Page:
U.S. Economy Grew 2% in Third Quarter, Led by Consumer Spending

How Much Could the U.S. Economy Grow Next Year?

The U.S. economy expanded at a revised 2 percent annualized rate in the third quarter, buoyed by consumer spending as businesses struggled to sell to overseas customers battered by sluggish growth.

The gain in gross domestic product followed a 3.9 percent advance in the second quarter, Commerce Department figures showed Tuesday in Washington. The median forecast of 76 economists surveyed by Bloomberg called for a 1.9 percent increase compared with the previously reported 2.1 percent pace.

Even with the slight reduction in growth, household purchases propelled demand last quarter as employment improved and fuel prices remained low. Nonetheless, consumers alone won’t be able to shoulder the burden of helping the world’s largest economy overcome slower global growth, so areas such as business investment and government outlays will also need to strengthen.

“Consumption is a big piece of it, and it’s chugging along,” said Tim Quinlan, an economist at Wells Fargo Securities LLC in Charlotte, North Carolina, who correctly projected the growth pace. At the same time, “it’s hard to be really enthusiastic about the outlook for trade and business investment” amid weak growth overseas, he said.

Economists’ projections for GDP, the value of all goods and services produced, ranged from 1.5 percent to 2.1 percent. The latest estimate is the third for the quarter and the reading won’t be updated again until annual revisions are issued in July of 2016.

The economy grew at an average pace of 2.3 percent in the first half of the year after expanding 2.4 percent in all of 2014.

Inventory Adjustment

The slight reduction in third-quarter growth reflected a smaller increase in inventories than previously estimated. Consumer spending was little changed from the prior report as a reduction in outlays on financial services was offset by a bigger gain among non-profit agencies serving households.

Weaker overseas growth and a strong dollar have weighed on net exports, with trade subtracting 0.3 percentage point from overall growth after adding 0.2 percentage point in the prior three-month period. Sustained growth in the U.S. combined with weakening in other parts of the globe, including in China, could widen the gap between exports and imports in the quarters ahead.

Inventories subtracted 0.7 percentage points from growth compared with a previous estimate of a 0.6 percentage-point drag. A buildup in stockpiles for much of this year, exacerbated by weaker-than-expected overseas demand, is still being drawn down.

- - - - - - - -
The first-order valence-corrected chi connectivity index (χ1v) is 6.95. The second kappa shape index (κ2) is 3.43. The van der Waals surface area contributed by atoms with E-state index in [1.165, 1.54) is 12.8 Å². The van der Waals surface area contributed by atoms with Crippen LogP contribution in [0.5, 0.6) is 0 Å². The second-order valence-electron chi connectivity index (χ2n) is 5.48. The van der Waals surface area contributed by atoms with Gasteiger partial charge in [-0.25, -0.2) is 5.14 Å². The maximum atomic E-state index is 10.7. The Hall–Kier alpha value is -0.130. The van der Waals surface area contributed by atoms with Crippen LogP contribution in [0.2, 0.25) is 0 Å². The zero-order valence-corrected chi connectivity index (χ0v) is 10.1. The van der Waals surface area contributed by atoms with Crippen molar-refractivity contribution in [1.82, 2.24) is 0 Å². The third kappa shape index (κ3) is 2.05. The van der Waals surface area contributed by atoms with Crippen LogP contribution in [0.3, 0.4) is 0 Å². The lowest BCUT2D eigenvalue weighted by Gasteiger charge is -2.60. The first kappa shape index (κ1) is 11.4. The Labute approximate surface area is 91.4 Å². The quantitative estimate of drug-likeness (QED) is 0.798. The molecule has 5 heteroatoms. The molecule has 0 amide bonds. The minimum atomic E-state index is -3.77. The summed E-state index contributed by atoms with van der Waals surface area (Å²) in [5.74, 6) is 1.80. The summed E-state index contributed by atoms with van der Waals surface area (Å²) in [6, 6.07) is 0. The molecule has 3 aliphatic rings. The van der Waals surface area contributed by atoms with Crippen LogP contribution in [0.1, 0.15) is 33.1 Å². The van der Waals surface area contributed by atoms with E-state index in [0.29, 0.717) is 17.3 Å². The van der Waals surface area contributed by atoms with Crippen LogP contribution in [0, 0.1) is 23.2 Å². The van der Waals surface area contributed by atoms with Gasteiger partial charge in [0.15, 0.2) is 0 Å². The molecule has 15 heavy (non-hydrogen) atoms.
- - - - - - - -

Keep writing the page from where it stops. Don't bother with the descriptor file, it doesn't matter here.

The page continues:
Business Investment

Corporate spending on equipment advanced at a 9.9 percent annualized pace, adding 0.6 percentage point to growth and the biggest gain in a year.

Household purchases, which account for almost 70 percent of the economy, rose at a 3 percent annual pace, the same as previously estimated. Personal consumption added 2 percentage points to growth.

Steady payroll gains and cheap gasoline are helping support Americans. Payrolls have advanced at a 210,000 average monthly pace this year through November, compared with a 260,000 average for all of 2014 that was the strongest in 15 years.

Costs at the gas pump are at their lowest since 2009, having fallen steadily for four months on a slide in global commodity prices. The average price of a gallon of regular gasoline was $2.00 as of Dec. 20, the lowest since March 2009, according to auto group AAA. That compares with a daily average in 2014 of $3.34 per gallon.

Government Outlays

Cutbacks in public spending also will probably no longer hinder growth in 2016 after Congress and the Obama administration agreed last week to fund the government through September.

Outlays at the federal level will grow 2.6 percent next year, the first gain since 2010, according to Dec. 18 estimates by economists at Goldman Sachs Group Inc. in New York.

The momentum in U.S. demand has given Federal Reserve policy makers enough confidence that the economy can withstand the first increase in the benchmark interest rate in almost a decade. Chair Janet Yellen announced Dec. 16 that the central bankers unanimously voted to raise the rate by a quarter-point from near-zero.

“The economic recovery has clearly come a long way, although it is not yet complete,” Yellen told a press conference in Washington. “The committee currently expects that, with gradual adjustments in the stance of monetary policy, economic activity will continue to expand at a moderate pace and labor market indicators will continue to strengthen.”

Policy makers’ forecasts show the central bank will raise the benchmark interest rate by 1 percentage point next year.

“The U.S. economy is really just chugging along at a fairly middling pace, but it’s enough for the Fed to continue delivering rate hikes,” said Goldberg at TD Securities.

Tuesday’s GDP report also showed prices tied to consumer spending excluding food and fuel rose at a faster pace in the third quarter than previously estimated, which may also alleviate concern with too-low inflation. The core consumption price index climbed at 1.4 percent annualized rate from July through September compared with the 1.3 percent gain previously reported.

(Updates with economist comment in fourth paragraph.)

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